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The stock market is falling. Here's what to do, and what to avoid

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The "Charging Bull" statue at Bowling Green in New York's Financial District.
Drew Angerer | Getty Images

The U.S. stock market is hitting choppy waters, again.

This week, U.S. indexes slid on concerns that the Federal Reserve would begin to taper its monthly bond purchases before the end of the year. The S&P 500 and Dow Jones Industrial Average suffered their second-straight day of losses Wednesday, with the Dow falling more than 380 points for its worst performance in more than a month.

Some analysts are concerned that the market could be in for a correction – meaning a slump of 10% or more – after the Dow and S&P 500 earlier this week rallied to record highs. Currently, the S&P 500 sits about 2% below its all-time high, and the Dow is about 2.5% below its own record.

Still, both indexes are up roughly 17% and 14% on the year, respectively, through Wednesday's close.

While volatility can be troubling for investors, experts caution against any hasty selling when markets fall or trying to time a market correction. In addition, slumping stock prices can be a prime buying opportunity that investors should take advantage of.

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Volatility is common  

First, accept market volatility — which is relatively common — as a normal part of the process of investing and the best way to outrun inflation, said certified financial planner Brad Lineberger, president of Carlsbad, California-based Seaside Wealth Management, which manages about $165 million in assets.

"Embrace the volatility, because it's why investors are getting paid to own stocks," he said.

This means investors should stay calm even through extreme movements. As stocks have gyrated in recent months, long-term market returns are still based on the same things: dividend yields, earnings growth and change in valuation, according to Zach Abrams, a CFP and manager of wealth management at Shaker Heights, Ohio-based Capital Advisors, which manages around $800 million in assets.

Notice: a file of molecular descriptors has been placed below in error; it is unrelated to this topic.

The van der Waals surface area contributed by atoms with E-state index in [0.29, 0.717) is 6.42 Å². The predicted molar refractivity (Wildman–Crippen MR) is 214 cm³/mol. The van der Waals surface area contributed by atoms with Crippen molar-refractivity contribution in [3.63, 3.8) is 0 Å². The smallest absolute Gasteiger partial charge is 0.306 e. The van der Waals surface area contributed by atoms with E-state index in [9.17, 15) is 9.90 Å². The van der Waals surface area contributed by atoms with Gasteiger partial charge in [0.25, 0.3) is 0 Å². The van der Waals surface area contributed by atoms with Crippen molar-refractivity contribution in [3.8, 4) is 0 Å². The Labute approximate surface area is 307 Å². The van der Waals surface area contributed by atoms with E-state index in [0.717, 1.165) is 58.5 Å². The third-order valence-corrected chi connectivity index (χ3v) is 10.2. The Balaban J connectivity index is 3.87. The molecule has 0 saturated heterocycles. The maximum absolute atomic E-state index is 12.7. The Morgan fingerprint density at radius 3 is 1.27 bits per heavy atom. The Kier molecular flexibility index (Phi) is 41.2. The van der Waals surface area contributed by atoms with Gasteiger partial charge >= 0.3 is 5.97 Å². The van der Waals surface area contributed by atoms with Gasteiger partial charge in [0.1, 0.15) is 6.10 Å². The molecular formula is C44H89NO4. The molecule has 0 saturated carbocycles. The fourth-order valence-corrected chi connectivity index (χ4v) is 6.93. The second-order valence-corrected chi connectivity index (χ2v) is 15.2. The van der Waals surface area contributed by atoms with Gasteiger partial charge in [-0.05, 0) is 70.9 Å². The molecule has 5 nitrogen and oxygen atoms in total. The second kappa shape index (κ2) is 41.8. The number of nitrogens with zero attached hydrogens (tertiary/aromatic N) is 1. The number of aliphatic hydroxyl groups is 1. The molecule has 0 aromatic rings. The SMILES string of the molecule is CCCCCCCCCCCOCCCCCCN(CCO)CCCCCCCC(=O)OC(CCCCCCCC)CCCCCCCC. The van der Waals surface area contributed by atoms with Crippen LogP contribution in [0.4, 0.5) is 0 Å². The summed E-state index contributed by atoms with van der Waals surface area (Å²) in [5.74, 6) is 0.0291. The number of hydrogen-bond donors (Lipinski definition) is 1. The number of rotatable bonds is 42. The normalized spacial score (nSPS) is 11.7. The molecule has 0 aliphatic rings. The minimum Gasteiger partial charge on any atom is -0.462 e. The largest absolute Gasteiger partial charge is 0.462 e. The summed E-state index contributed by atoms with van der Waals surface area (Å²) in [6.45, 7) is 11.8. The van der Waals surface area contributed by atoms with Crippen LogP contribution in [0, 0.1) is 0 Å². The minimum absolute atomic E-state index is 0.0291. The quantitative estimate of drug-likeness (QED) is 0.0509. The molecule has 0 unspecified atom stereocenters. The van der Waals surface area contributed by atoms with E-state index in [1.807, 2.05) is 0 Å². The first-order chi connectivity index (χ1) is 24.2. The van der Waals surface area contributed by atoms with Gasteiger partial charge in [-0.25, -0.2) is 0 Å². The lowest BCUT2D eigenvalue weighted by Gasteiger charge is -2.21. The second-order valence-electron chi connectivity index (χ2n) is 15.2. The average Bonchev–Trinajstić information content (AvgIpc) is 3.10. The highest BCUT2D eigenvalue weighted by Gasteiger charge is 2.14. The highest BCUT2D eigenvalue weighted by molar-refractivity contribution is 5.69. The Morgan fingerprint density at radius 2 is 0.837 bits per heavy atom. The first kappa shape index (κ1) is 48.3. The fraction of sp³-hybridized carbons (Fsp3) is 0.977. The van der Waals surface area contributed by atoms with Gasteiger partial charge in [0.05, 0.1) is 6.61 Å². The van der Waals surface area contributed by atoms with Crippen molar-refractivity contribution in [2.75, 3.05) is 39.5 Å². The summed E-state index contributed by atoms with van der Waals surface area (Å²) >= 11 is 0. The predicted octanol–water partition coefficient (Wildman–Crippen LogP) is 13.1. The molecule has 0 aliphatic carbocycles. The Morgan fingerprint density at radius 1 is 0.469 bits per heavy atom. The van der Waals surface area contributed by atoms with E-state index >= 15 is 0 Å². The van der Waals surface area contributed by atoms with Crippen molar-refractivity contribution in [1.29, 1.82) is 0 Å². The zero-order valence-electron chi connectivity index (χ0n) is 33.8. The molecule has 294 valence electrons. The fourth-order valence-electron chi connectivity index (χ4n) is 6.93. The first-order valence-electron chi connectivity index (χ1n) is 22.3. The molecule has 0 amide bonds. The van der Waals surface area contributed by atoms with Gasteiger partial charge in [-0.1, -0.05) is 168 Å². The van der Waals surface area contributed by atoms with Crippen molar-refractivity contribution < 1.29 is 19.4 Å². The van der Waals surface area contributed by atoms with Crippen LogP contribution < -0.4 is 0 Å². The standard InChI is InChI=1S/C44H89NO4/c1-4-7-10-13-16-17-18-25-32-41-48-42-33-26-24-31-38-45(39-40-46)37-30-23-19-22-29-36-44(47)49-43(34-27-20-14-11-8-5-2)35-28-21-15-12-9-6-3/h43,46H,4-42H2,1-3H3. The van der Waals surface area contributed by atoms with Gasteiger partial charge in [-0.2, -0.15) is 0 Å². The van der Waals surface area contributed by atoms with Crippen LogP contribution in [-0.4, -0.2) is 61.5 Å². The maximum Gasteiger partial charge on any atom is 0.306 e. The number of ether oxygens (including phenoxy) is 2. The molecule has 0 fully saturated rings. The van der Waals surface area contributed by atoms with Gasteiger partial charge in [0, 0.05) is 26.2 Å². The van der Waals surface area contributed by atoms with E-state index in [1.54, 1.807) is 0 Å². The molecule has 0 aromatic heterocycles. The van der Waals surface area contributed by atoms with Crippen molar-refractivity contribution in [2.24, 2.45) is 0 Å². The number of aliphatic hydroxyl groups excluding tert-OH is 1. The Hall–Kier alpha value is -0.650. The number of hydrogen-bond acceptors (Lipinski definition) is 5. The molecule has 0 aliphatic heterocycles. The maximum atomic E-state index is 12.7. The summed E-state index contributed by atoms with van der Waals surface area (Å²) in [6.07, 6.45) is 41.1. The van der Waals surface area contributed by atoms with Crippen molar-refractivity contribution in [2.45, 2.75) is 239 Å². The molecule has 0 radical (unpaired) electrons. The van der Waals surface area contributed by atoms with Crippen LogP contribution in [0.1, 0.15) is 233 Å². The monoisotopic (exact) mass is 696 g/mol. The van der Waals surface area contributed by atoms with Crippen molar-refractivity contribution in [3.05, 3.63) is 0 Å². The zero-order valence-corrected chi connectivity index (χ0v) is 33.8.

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Movements up and down can also be a good time to review your asset allocation. If you're worried about a big drop, you could rotate part of your portfolio into some less-risky stocks to protect from a potential market correction.

Volatility can be your friend

In addition, sharp moves down can also be opportunities to buy more stocks and set yourself up for future gains, according to Abrams.

This is because when stocks fall from recent highs, they're trading at a discount and will likely rebound at some point, which sets investors up for larger returns.

Continuing to put money in the market when it's down as opposed to selling is a great way to make sure you don't miss out on a rebound. Data shows that selling when the market goes down can take you out of the game for some of the strongest rebounds.

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For example, if you missed the best 20 days in the S&P 500 over the last 20 years, your average annual return would shrink to 0.1% from the 6% you'd have earned if you'd stayed the course.

Make a plan and stick to it 

Sticking with your overall plan is generally the best thing you can do through a market slump, instead of panicking and selling too soon.

For investors who may be in or near retirement and more worried about a market fall, it's important to shift investment thinking to protecting their assets from growing them or aiming for the highest return, which can mean taking outsized risks.

"Managing the risk is a really important part," said Leyla Morgillo, a CFP with Madison Financial Planning Group in Syracuse, New York, which oversees about $200 million in assets. "It's not about trying to shoot for the highest rate of return you can; it's about protecting what you have."

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To stay committed to this goal, advisors recommend making a plan or road map for retirement investing long before you leave the workforce. This will act as a safeguard against making bad emotional decisions with your investments during extreme market events.

"Have the discipline to stick to your plan even when it doesn't feel like the right thing to do," Lineberger said. "Checking your emotions at the door is the hardest aspect of being a successful investor, but it's the most important thing to do."

Have an emergency fund 

Of course, even if you know that stock market volatility can benefit you in the long-run, financial advisors still recommend having a cash emergency fund on hand so that you can make it through a market meltdown without selling.

If the stock market falls, it's better to spend the money in your emergency fund than sell assets at a loss that can't be recouped, according to Tony Zabiegala, chief operations officer and senior wealth advisor at Strategic Wealth Partners, an Independence, Ohio-based firm with more than $500 million in assets under management.

This also keeps stock investments in the game for big rebounds, which generally come shortly after market corrections or even smaller dips.

For example, an investor would have only needed three months to six months of living expenses in an emergency fund to avoid taking losses during the March 2020 meltdown, said Lineberger at Seaside Wealth Management.

This approach would have also kept investments in the market for the record-breaking rally stocks enjoyed after the pandemic slump.

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